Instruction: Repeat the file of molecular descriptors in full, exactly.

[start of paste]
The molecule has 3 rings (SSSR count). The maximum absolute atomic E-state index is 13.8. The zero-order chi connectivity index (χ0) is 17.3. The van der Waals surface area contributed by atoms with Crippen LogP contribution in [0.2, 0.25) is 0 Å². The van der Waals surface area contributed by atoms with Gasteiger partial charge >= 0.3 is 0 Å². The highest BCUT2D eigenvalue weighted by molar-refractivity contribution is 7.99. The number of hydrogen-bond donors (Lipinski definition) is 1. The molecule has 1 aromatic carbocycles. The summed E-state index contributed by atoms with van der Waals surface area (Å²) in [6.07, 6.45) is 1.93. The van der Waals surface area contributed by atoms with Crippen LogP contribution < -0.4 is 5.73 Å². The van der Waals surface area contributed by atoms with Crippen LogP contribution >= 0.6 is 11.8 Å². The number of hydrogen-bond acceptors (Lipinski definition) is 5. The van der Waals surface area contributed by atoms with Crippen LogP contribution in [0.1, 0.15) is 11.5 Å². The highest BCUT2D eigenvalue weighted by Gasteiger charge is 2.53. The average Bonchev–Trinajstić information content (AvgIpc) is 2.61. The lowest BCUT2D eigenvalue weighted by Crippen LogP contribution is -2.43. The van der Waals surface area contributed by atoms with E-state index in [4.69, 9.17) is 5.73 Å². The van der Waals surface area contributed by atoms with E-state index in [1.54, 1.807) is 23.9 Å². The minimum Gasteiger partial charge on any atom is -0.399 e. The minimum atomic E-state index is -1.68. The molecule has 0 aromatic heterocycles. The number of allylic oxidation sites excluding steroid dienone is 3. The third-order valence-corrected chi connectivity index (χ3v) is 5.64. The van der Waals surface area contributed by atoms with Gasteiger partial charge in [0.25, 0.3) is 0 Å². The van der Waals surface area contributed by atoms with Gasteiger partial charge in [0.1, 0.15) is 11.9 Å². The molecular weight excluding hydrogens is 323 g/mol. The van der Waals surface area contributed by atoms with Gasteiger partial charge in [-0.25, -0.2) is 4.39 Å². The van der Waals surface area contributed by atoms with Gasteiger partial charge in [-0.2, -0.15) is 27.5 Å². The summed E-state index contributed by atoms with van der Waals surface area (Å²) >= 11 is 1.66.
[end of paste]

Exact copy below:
The molecule has 3 rings (SSSR count). The maximum absolute atomic E-state index is 13.8. The zero-order chi connectivity index (χ0) is 17.3. The van der Waals surface area contributed by atoms with Crippen LogP contribution in [0.2, 0.25) is 0 Å². The van der Waals surface area contributed by atoms with Gasteiger partial charge >= 0.3 is 0 Å². The highest BCUT2D eigenvalue weighted by molar-refractivity contribution is 7.99. The number of hydrogen-bond donors (Lipinski definition) is 1. The molecule has 1 aromatic carbocycles. The summed E-state index contributed by atoms with van der Waals surface area (Å²) in [6.07, 6.45) is 1.93. The van der Waals surface area contributed by atoms with Crippen LogP contribution < -0.4 is 5.73 Å². The van der Waals surface area contributed by atoms with Crippen LogP contribution >= 0.6 is 11.8 Å². The number of hydrogen-bond acceptors (Lipinski definition) is 5. The van der Waals surface area contributed by atoms with Crippen LogP contribution in [0.1, 0.15) is 11.5 Å². The highest BCUT2D eigenvalue weighted by Gasteiger charge is 2.53. The average Bonchev–Trinajstić information content (AvgIpc) is 2.61. The lowest BCUT2D eigenvalue weighted by Crippen LogP contribution is -2.43. The van der Waals surface area contributed by atoms with E-state index in [4.69, 9.17) is 5.73 Å². The van der Waals surface area contributed by atoms with E-state index in [1.54, 1.807) is 23.9 Å². The minimum Gasteiger partial charge on any atom is -0.399 e. The minimum atomic E-state index is -1.68. The molecule has 0 aromatic heterocycles. The number of allylic oxidation sites excluding steroid dienone is 3. The third-order valence-corrected chi connectivity index (χ3v) is 5.64. The van der Waals surface area contributed by atoms with Gasteiger partial charge in [0.25, 0.3) is 0 Å². The van der Waals surface area contributed by atoms with Gasteiger partial charge in [0.1, 0.15) is 11.9 Å². The molecular weight excluding hydrogens is 323 g/mol. The van der Waals surface area contributed by atoms with Gasteiger partial charge in [-0.25, -0.2) is 4.39 Å². The van der Waals surface area contributed by atoms with Gasteiger partial charge in [-0.2, -0.15) is 27.5 Å². The summed E-state index contributed by atoms with van der Waals surface area (Å²) >= 11 is 1.66.